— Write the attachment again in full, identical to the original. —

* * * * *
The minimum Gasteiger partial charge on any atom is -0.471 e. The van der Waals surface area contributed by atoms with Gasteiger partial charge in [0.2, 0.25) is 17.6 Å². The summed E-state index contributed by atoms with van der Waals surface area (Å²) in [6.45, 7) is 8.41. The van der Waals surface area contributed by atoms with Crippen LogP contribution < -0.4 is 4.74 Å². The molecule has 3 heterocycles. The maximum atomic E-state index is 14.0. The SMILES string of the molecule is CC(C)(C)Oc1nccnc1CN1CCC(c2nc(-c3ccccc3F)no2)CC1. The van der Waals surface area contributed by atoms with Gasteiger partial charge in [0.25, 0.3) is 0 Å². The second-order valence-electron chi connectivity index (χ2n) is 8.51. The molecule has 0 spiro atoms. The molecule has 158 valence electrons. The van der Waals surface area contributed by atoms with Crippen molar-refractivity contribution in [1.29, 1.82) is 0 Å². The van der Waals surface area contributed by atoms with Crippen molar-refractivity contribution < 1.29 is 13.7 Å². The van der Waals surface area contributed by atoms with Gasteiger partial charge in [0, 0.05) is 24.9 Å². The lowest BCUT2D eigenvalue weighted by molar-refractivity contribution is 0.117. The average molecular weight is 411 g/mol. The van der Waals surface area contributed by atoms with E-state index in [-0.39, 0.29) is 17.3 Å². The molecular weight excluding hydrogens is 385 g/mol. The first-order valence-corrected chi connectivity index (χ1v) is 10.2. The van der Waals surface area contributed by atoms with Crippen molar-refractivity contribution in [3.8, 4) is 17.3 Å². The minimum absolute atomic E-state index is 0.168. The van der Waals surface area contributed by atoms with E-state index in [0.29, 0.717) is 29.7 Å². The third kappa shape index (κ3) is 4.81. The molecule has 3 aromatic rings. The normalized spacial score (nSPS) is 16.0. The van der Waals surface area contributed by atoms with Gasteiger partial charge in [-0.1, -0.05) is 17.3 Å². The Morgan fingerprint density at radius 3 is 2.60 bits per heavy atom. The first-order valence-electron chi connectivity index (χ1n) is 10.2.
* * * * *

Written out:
The minimum Gasteiger partial charge on any atom is -0.471 e. The van der Waals surface area contributed by atoms with Gasteiger partial charge in [0.2, 0.25) is 17.6 Å². The summed E-state index contributed by atoms with van der Waals surface area (Å²) in [6.45, 7) is 8.41. The van der Waals surface area contributed by atoms with Crippen LogP contribution < -0.4 is 4.74 Å². The molecule has 3 heterocycles. The maximum atomic E-state index is 14.0. The SMILES string of the molecule is CC(C)(C)Oc1nccnc1CN1CCC(c2nc(-c3ccccc3F)no2)CC1. The van der Waals surface area contributed by atoms with Gasteiger partial charge in [0.25, 0.3) is 0 Å². The second-order valence-electron chi connectivity index (χ2n) is 8.51. The molecule has 0 spiro atoms. The molecule has 158 valence electrons. The van der Waals surface area contributed by atoms with Crippen molar-refractivity contribution in [1.29, 1.82) is 0 Å². The van der Waals surface area contributed by atoms with Crippen molar-refractivity contribution < 1.29 is 13.7 Å². The van der Waals surface area contributed by atoms with Gasteiger partial charge in [0, 0.05) is 24.9 Å². The lowest BCUT2D eigenvalue weighted by molar-refractivity contribution is 0.117. The average molecular weight is 411 g/mol. The van der Waals surface area contributed by atoms with E-state index in [-0.39, 0.29) is 17.3 Å². The molecular weight excluding hydrogens is 385 g/mol. The first-order valence-corrected chi connectivity index (χ1v) is 10.2. The van der Waals surface area contributed by atoms with Crippen molar-refractivity contribution in [3.8, 4) is 17.3 Å². The minimum absolute atomic E-state index is 0.168. The van der Waals surface area contributed by atoms with E-state index in [0.29, 0.717) is 29.7 Å². The third kappa shape index (κ3) is 4.81. The molecule has 3 aromatic rings. The normalized spacial score (nSPS) is 16.0. The van der Waals surface area contributed by atoms with Gasteiger partial charge in [-0.1, -0.05) is 17.3 Å². The Morgan fingerprint density at radius 3 is 2.60 bits per heavy atom. The first-order valence-electron chi connectivity index (χ1n) is 10.2.